Contents

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p. vii

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Acknowledgments

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pp. ix-x

It took a village to create this book. I thank my colleagues, friends, and family, all of whom are entwined in these pages. so many helped me to make sense of raw ideas, while a brave few read along as I forged, and sometimes forced, thoughts into sentences. It all started with my dissertation at Stanford University, guided by Estelle Freedman and shaped by my peers...

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Introduction

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pp. 1-10

Before I was a historian, I was a firefighter in San Francisco. I learned to climb hundred-foot aerial ladders, slice holes through burning roofs with a chain saw, rescue panicked swimmers from the surf, and provide basic life support to unconscious victims. The fire academy instilled confidence that i could handle any emergency scenario. But I was unprepared...

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1. Points of Origin: Crises across the City

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pp. 11-41

No one could fully realize what was in store when a 7.8-magnitude earthquake pulsed through San Francisco at a little past five in the morning on April 18, 1906. some San Franciscans, seasoned by past tremors, dismissed the event. Roland Roche, a letter carrier for the U.S. Postal Service who lived with his family outside what would soon become the disaster zone,...

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2. Disaster Relief: Local Troubles, National Solutions

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pp. 42-62

San Francisco became a city of the homeless in a matter of days. Residents scattered everywhere; the 100,000 who refused to leave the city camped in their yards or dragged their belongings to parks, vacant lots, and beachfronts. some of those without family and friends nearby took refuge in old trolley cars, voting booths, and empty cisterns. The mayor declared...

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3. Disastrous Opportunities: Unofficial Disaster Relief

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pp. 63-84

Disaster relief flooded the city with money and conferred a newfound authority on policy makers as they apportioned millions of dollars in relief funds among those they deemed the most productive and promising citizens. The weeks spent in organizing and streamlining official disaster relief left most refugees in dire straits. local residents—middle-class...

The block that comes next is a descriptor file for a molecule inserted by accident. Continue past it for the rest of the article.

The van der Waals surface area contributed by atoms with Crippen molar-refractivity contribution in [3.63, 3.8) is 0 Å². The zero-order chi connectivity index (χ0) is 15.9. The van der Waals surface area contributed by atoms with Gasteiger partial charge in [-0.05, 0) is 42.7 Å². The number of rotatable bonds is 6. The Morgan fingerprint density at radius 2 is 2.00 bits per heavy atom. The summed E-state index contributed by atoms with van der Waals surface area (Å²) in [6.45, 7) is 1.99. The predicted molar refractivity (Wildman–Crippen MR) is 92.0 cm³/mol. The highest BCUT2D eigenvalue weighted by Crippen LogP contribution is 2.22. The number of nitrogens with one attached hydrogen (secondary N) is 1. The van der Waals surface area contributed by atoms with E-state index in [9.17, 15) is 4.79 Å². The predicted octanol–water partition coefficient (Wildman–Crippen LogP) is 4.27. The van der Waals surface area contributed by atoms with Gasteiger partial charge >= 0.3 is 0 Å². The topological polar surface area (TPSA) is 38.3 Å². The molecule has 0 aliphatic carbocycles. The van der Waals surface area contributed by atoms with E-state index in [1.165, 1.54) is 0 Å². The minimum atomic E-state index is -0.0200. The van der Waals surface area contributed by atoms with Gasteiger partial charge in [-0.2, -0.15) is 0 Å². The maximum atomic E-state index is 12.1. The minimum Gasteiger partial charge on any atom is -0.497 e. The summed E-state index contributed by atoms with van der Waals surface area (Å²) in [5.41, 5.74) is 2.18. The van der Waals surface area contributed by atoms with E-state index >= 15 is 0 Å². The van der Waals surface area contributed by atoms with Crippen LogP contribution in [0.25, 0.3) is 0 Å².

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4. Disaster Relief Camps: The Public Home of Private Life

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pp. 85-111

The 1906 catastrophe removed physical boundaries between public and private property in San Francisco and literally pushed domestic life into public space, giving both politicians and progressive reformers unforeseen access to private life. if the public is, as mary Ryan argues, “situated analytically so as to exercise decisive authority over the private world and...

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5. The New San Francisco

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pp. 112-142

Like disaster relief, reconstruction widened the economic divide between the city’s social classes. Rebuilding also exacerbated racial divisions when political and business leaders demanded Chinatown’s permanent removal from the city. Despite the loss of land titles and insurance records as well as buildings in the fires, the power-hungry mayor—armed with new land...

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Epilogue: Disaster Remnants

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pp. 143-148

This book begins with a brief description of disaster narratives, those vital accounts that make sense out of wide-scale destruction. San Francisco, of course, had its own disaster narrative that defined the catastrophe for both the city and the nation. But that story was not entirely truthful. Rather it was a fictive yarn spun by business and political leaders,...

Appendix: Tables

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pp. 149-153

Notes

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pp. 155-200

Bibliography

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pp. 201-214

Index [Includes About the Author]

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pp. 215-221